It almost reminded me of snow, though this is actually ice. Still, this is better than what was there the last time I was there two weeks before:

Tubing to keep the ice frozen
This is what the ice looked like two weeks ago – nonexistent. This is the underlying tubing that carries liquid, designed to keep the ice frozen even when the air temperature goes above freezing.

After spending time at Pentagon Row, I got on the Metro and ran into a fellow railfan, whom I’d first met while photographing McMetro back in May. So I rode as far as Metro Center with him. Fun stuff. So instead of catching my Orange Line train to Vienna from Rosslyn, I did it at Metro Center. No problem.

At Metro Center, I caught a four-car train of Breda rehabs towards Vienna. From front to back, the train consisted of 2017, 2016, 3043, and 3042. I was on 3043, the third car. This is important, as you will soon see. Just past McPherson Square, I saw a train in the A&C Connection, which is a single-track spur between the A Route (Red Line) and the C Route (Blue/Orange Line). It was a Rohr or a Breda, but I couldn’t tell which in the second I saw it. It was quite possibly the Money Train, but again, I couldn’t tell, since it went by so quickly.

So then we went past Rosslyn, and onto the line to Vienna. I really got to enjoy the beautiful African-sounding accent that our operator had, too. Court House, doors open left side. Clarendon, doors open right side. Virginia Square George Mason University, doors open right side. Ballston Marymount University, doors open right side. I planned to get off at Ballston, since I was a little early for my arrival at Vienna. Even though I plan my own itinerary up there, I do try to time my arrival at Vienna so that I don’t arrive before 11:30 PM. It has to do with parking.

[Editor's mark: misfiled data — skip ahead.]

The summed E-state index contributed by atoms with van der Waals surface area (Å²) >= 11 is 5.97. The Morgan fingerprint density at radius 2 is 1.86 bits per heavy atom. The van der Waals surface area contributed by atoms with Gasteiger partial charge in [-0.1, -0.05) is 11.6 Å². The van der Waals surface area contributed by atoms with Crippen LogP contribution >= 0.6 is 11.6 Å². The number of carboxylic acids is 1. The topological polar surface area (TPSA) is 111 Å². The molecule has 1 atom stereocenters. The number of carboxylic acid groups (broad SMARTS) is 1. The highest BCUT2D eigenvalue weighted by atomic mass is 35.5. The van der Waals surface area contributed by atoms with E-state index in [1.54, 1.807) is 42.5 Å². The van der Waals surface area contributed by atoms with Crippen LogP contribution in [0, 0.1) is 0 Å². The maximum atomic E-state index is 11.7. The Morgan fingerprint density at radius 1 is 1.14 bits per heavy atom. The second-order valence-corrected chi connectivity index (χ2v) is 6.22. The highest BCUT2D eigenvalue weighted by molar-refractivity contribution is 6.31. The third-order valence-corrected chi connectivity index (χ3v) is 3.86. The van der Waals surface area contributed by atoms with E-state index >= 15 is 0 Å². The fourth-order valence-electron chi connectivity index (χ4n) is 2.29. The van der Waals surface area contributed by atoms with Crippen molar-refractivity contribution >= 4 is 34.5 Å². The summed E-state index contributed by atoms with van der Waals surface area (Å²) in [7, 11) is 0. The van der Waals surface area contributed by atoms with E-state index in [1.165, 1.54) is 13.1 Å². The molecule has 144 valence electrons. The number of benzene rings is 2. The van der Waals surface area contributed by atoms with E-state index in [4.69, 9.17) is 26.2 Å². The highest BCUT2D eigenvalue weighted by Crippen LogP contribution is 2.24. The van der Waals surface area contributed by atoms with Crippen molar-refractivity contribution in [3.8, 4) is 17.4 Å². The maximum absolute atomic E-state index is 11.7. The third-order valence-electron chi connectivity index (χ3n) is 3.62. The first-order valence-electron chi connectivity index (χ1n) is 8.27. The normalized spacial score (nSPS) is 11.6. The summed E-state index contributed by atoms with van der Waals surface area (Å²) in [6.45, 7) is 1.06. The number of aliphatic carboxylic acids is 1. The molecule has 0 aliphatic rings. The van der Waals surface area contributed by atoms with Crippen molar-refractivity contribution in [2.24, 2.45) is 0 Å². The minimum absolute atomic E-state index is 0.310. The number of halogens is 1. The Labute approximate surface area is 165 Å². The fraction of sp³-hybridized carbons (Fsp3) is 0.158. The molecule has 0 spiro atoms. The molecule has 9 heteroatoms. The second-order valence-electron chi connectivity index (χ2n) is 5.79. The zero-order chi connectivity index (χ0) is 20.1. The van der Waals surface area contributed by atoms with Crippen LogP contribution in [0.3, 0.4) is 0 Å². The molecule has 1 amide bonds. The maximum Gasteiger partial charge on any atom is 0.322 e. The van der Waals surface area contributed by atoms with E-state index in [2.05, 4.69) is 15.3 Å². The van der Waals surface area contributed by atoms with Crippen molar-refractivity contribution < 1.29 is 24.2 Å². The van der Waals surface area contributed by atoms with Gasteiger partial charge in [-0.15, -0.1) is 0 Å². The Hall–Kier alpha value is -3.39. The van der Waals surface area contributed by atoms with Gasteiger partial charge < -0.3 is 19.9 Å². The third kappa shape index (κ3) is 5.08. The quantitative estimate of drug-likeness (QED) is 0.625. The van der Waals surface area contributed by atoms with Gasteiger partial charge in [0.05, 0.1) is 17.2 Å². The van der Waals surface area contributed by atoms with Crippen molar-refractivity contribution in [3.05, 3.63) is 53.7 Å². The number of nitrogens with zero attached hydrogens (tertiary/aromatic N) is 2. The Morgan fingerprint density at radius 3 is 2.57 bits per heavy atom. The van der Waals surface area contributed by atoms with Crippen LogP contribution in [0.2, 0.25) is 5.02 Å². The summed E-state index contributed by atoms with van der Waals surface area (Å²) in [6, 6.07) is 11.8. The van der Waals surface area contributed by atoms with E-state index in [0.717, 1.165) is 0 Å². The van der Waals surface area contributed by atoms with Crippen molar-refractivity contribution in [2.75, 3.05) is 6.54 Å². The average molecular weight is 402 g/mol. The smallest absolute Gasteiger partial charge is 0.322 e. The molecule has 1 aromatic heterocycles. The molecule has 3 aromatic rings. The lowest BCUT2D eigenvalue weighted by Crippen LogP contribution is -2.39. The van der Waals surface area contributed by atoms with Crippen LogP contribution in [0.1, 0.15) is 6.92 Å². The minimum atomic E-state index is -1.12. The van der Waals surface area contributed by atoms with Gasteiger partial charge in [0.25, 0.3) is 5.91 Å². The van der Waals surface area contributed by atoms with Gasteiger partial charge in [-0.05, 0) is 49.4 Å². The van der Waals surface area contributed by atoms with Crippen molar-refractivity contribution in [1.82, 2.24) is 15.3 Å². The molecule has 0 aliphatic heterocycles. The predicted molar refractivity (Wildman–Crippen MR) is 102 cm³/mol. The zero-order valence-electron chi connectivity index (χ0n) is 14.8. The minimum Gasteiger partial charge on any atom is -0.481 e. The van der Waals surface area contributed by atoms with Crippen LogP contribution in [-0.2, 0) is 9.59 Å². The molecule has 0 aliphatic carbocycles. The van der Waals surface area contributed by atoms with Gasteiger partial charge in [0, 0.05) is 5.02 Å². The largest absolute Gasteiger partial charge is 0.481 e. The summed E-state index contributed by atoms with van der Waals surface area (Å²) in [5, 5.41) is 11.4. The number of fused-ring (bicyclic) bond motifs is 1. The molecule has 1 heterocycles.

Arriving at Ballston, I noticed that we were coming into the station a lot faster than usual. Then the next thought was, why haven’t we stopped? Then next thing I know, I saw the outbound wall of the station and we were back in the tunnel. And we’re stopped. I was standing at the last door of the third car. The door is flush with the exit sign in the tunnel just past the station. So we overshot the station and had three cars off the platform. One can almost imagine the perplexed look of the people on the Ballston-MU platform as the train failed to stop at the normal stop position for a four-car train (roughly in the middle of the platform), blew right through the station, and finally stopped with three cars in the tunnel, and only the last car on the platform. Then after a wait, we hear an announcement from the train operator that he would be passing through the train, and not to be alarmed. People were questioning why the operator couldn’t back it up from the cab he was in, and I explained to the car that it was easier to change cabs because to reverse the train from the outbound cab, it would sound the train’s horn and also require a spotter.